7. May Help Alzheimer’s Disease Treatment

Suvorexant may help with treatment of insomnia in Alzheimer’s Disease (AD). R

For example, in a study evaluating insomnia with AD patients, all of patients that received Suvorexant were able to sleep continuously for 6 hours per night, with minimal side effects. R


Multiple clinical trials has shown Suvorexant to be generally safe. R R

Suvorexant is not recommended for patients with severe liver impairment. R

However, severe renal impairment has little effect on drug concentrations. R

Suvorexant should not be used with CYP43A inhibitors such as ciprofloxacin, clarithromycin, the azole antifungal drugs and grapefruit juice. R

Enzyme inducers such as phenytoin reduce the concentration of suvorexant. R

Rebound insomnia has occurred in patients that stopped suvorexant, but this was only statistically significant in one trial for patients stopping the 30 mg or 40 mg dose. R

Suvorexant is contraindicated in narcolepsy. R

They should therefore not drive or operate machinery if they are not fully alert. R

Alcohol and other drugs that depress the central nervous system should be avoided. R

The safety of suvorexant in pregnancy and lactation is unknown. R

Unconscious nighttime activity, sleep paralysis, hypnagogic hallucinations, mild cataplexy, and suicidal ideation have been seen with suvorexant use at higher doses. R

In clinical trials of suvorexant, somnolence occurred more frequently in female than male patients who received the 15 mg and 20 mg dose (8% for female patients versus 3% for male patients; no p value reported). R

Also more commonly reported in female patients with suvorexant use are headache, abnormal dreams, xerostomia, cough, and upper respiratory tract infection. R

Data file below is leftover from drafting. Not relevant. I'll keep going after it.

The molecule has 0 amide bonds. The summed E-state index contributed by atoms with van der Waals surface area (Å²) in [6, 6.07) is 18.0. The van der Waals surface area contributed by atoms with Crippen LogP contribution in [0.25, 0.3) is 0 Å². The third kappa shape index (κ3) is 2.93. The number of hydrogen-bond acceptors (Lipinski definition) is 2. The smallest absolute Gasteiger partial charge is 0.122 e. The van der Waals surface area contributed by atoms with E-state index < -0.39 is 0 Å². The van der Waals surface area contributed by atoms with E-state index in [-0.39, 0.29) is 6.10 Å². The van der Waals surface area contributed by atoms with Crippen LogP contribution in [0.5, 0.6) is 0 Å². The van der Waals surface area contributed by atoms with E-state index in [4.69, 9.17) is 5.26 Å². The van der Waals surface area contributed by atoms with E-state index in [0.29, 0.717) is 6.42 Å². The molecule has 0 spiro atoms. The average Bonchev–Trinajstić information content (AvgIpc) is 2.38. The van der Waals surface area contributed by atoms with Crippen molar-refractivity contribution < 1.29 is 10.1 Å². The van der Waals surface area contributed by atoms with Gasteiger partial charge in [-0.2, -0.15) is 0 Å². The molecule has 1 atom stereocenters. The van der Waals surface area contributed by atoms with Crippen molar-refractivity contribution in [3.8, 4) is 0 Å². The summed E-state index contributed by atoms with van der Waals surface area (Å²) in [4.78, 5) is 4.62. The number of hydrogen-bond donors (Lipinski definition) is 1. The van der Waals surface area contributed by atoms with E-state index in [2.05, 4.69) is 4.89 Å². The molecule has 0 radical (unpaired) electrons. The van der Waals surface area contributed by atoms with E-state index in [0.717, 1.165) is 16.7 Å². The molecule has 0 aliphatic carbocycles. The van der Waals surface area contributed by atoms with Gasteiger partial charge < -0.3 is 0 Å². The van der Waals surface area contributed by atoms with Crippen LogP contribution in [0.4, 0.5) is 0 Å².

Although rare, acute worsening of depression with emergence of suicidal thoughts have been reported with Suvorexant use. R

Dosage And Indications

Approved indication: insomnia R

Drug name: Belsomra (manufactured by Merck Sharp and Dohme) R

Dosage: 15 mg and 20 mg tablets R

Suvorexant is a schedule IV controlled substance based on its abuse potential, a determination made by the US Drug Enforcement Administration. R

How To Use:

The drug is taken
within 30 minutes of bedtime.

This should be at least seven hours before the patient plans to get up again.

Those with respiratory issues (such as Obstructive Sleep Apnea) should go on the lowest dose possible. R

Mechanism Of Action


  • Reduces Cortisol R
  • Reduces OX1R R
  • Reduces OX2R R
  • Reduces PEPCK R
  • Reduces PGC-1α R
  • Reduces WBC R


  • The maximum drug concentration (median peak plasma concentrations) is reached in 2 hours and not affected by food. R
  • Suvorexant has a volume of distribution of 105.9 L and is highly protein bound (99.5%). R
  • Suvorexant elimination occurs primarily through feces (66%) and less commonly through urine (23%). R
  • Its half-life is approximately 12.2 hours on average (range 8–19 hours) and steady-state plasma concentrations occur in about three days with daily administration. R
  • Metabolized by CYP4503A and with a minor contribution from CYP219, 1A2, and 2B6 resulting in the metabolite, hydroxyl suvorexant, which is therapeutically inactive. R R
  • Suvorexant works by selectively blocking the binding of neuropeptides orexin A and B to receptors OX1R and OX2R, suppressing wakefulness. R



See Hypocretin/Orexin Post (unfinished).

More Research

  • There is some basis to speculate that suvorexant might be safer than alternative hypnotics in terms of cancer, dementia, infections, and mortality. R